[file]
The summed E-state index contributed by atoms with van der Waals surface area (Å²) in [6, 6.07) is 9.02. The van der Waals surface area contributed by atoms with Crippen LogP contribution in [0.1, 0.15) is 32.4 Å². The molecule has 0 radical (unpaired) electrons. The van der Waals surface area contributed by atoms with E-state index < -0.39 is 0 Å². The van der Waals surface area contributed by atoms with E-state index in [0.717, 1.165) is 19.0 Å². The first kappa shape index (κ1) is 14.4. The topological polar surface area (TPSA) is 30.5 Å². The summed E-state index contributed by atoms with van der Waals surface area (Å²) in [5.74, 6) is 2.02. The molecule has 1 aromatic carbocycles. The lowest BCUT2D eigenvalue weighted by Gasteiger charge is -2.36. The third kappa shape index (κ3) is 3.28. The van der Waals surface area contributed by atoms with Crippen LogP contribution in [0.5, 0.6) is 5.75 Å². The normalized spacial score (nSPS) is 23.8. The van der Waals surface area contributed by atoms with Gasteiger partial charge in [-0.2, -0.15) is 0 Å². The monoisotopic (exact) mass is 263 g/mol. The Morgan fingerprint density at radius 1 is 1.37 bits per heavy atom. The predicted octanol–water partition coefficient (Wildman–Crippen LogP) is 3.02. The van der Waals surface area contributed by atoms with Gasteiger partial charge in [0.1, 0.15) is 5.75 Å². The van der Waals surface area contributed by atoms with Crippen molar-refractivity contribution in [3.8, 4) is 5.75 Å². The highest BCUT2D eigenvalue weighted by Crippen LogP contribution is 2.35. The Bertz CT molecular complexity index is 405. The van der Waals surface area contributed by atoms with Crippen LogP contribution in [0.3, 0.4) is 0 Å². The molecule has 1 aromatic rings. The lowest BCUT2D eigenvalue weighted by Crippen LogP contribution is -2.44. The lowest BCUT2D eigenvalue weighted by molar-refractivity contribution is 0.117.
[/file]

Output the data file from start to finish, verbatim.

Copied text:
The summed E-state index contributed by atoms with van der Waals surface area (Å²) in [6, 6.07) is 9.02. The van der Waals surface area contributed by atoms with Crippen LogP contribution in [0.1, 0.15) is 32.4 Å². The molecule has 0 radical (unpaired) electrons. The van der Waals surface area contributed by atoms with E-state index < -0.39 is 0 Å². The van der Waals surface area contributed by atoms with E-state index in [0.717, 1.165) is 19.0 Å². The first kappa shape index (κ1) is 14.4. The topological polar surface area (TPSA) is 30.5 Å². The summed E-state index contributed by atoms with van der Waals surface area (Å²) in [5.74, 6) is 2.02. The molecule has 1 aromatic carbocycles. The lowest BCUT2D eigenvalue weighted by Gasteiger charge is -2.36. The third kappa shape index (κ3) is 3.28. The van der Waals surface area contributed by atoms with Crippen LogP contribution in [0.5, 0.6) is 5.75 Å². The normalized spacial score (nSPS) is 23.8. The van der Waals surface area contributed by atoms with Gasteiger partial charge in [-0.2, -0.15) is 0 Å². The monoisotopic (exact) mass is 263 g/mol. The Morgan fingerprint density at radius 1 is 1.37 bits per heavy atom. The predicted octanol–water partition coefficient (Wildman–Crippen LogP) is 3.02. The van der Waals surface area contributed by atoms with Gasteiger partial charge in [0.1, 0.15) is 5.75 Å². The van der Waals surface area contributed by atoms with Crippen molar-refractivity contribution in [3.8, 4) is 5.75 Å². The highest BCUT2D eigenvalue weighted by Crippen LogP contribution is 2.35. The Bertz CT molecular complexity index is 405. The van der Waals surface area contributed by atoms with Crippen LogP contribution in [0.3, 0.4) is 0 Å². The molecule has 1 aromatic rings. The lowest BCUT2D eigenvalue weighted by Crippen LogP contribution is -2.44. The lowest BCUT2D eigenvalue weighted by molar-refractivity contribution is 0.117.